The highlight of Symposium on Popular Songs for me personally is Ludwig Von Drake, as performed by Paul Frees. Von Drake is one of the most underrated of all Disney characters. He is nothing short of hilarious in all of his appearances, of which Symposium is no exception. An especially great example of Frees’ voice and comedic talent with Von Drake is the vintage 1961 vinyl LP Professor Ludwig Von Drake, which has been recently made available for download on iTunes.

Likely one of the reasons Symposium remained locked away, especially in recent years, was a fairly extreme caricature of a Chinese character in the Boogie Woogie Bakery Man sequence. Thankfully, Disney has moved away from the soccer-mom focus group method of marketing its classic animation, and now allows viewers to evaluate these films, and their occasional controversial elements, for themselves.


Hans Perk said...

A great record called "Tinpanorama", with all the Sherman Brothers' songs for this show and some extra they wrote especially for this record came out in 1965 on Buena Vista Records BV-3330, then was reissued recently on the Wonderland music system in Disneyland, where they burned a CD mastered from the original source for you while you waited. This system has sadly been discontinued around a month ago.

Jeffrey Pepper said...

Thanks for the info Hans! I had heard the title "Tinpanorama" before but never knew the connection to Symposium. I hate it when I miss stuff like that!

The Wonderland titles have started migrating over to iTunes. Tinpanorama wasn't among the first wave, but more are supposed to arrive in January according to producer Randy Thornton.

According to Randy--"It is our plan to release every master that we still have rights to and that still exist!"

DaVon Walker said...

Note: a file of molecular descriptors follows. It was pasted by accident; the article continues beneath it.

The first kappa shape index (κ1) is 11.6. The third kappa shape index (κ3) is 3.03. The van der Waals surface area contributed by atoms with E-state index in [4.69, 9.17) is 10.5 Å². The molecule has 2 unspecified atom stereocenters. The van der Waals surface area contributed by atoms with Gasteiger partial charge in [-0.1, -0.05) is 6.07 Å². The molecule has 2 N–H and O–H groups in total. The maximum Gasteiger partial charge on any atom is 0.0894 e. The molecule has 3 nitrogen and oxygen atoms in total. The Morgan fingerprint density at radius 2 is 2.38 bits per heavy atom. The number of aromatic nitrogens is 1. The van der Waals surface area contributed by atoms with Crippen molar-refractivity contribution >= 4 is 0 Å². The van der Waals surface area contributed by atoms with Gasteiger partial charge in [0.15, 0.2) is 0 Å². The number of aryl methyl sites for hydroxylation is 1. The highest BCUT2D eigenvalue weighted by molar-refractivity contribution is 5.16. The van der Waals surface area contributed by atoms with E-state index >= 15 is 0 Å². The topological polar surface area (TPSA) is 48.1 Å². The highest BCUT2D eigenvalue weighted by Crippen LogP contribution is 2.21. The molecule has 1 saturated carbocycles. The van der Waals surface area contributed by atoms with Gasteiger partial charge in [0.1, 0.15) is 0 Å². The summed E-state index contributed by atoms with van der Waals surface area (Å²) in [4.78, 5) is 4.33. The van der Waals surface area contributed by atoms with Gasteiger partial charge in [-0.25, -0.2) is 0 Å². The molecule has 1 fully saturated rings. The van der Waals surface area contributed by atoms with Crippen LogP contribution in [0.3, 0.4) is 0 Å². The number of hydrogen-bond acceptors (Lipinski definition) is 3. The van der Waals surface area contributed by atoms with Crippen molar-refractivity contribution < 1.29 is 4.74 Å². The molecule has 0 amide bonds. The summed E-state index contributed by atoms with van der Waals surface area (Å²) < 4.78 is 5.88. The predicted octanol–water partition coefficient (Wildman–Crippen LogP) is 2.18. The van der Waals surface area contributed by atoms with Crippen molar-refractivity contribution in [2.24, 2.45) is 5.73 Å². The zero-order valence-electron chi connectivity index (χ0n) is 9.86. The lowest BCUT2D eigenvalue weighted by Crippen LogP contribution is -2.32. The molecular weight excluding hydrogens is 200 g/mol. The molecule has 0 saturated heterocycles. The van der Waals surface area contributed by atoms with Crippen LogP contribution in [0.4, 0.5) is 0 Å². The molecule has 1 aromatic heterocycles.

I ordered my copy of Walt Disney Treasures Disney Rarities Celebrated Shorts:1920s-1960s DVD set from a Barnes and Noble a few weeks ago for this short being one of my favorites featured on it mainly. I think it's one of the best shorts (if not The Best) that Disney ever made and I'm so glad that it wasn't among those that didn't make the cut and get dropped. You're right, it is still an interesting short more than 40 years later even though this was before my time, I enjoyed every minute of it. Naturally, this suits me being that I'm such a good music lover and fan of music history. Especially after having been exposed to past sub-genres of music as through this cartoon for instance, I've really become more open-minded to most musical sub-genres. Like I never thought I'd actually get into any kind of rock full-time for example, but I finally did eventually by my mid-teens. Symposium is among my Disney favorites due to the interesting songs used and performed in it that all just grabbed me. Another reason I love this short so much is because we get to see the Sherman brothers work their magic by branching into other genres and sub-genres rather than just the usual songs they write for film companies like Disney and the Charlie Brown cartoons. Who knows for sure just how far the could've gone if they actually wrote tunes for various kinds of recording artists/bands. They're among the best songwriting duos ever. I was first introduced to this short years ago, when I was in elementary school, via volume 5 of the Disney Sing-Along Songs video: Fun With Music. The musical number featured on it from Symposium was I'm Blue For You (Boo Boo Boo Boo Boo). I saw the whole thing at last on Youtube a few months ago. I forgot all about where I first saw that short's title until coming across and seeing that musical segment again. And then that's when the memories just came flooding back. I didn't find any of the tunes grating at all, I have no idea what's wrong with the critic who commented on them at his blog I read nor what he's talking about at all. Neither the reviewer at IMDB who claimed that Ludwig in here is like fingernails on a chalkboard. There are no flaws to me, it's just absolutely perfect. I'm sorry, but I feel the need to defend this short and can't stand when someone disses something that doesn't deserve to be dissed. Anyway, I'm thankful for this short and to the Sherman brothers for composing such great material, and bringing us such great joy with them over the years. The DVD will do, but I wish I'd obtain a copy of the CD mentioned in this blog/recap and learned about it sooner, because I'd love to own it.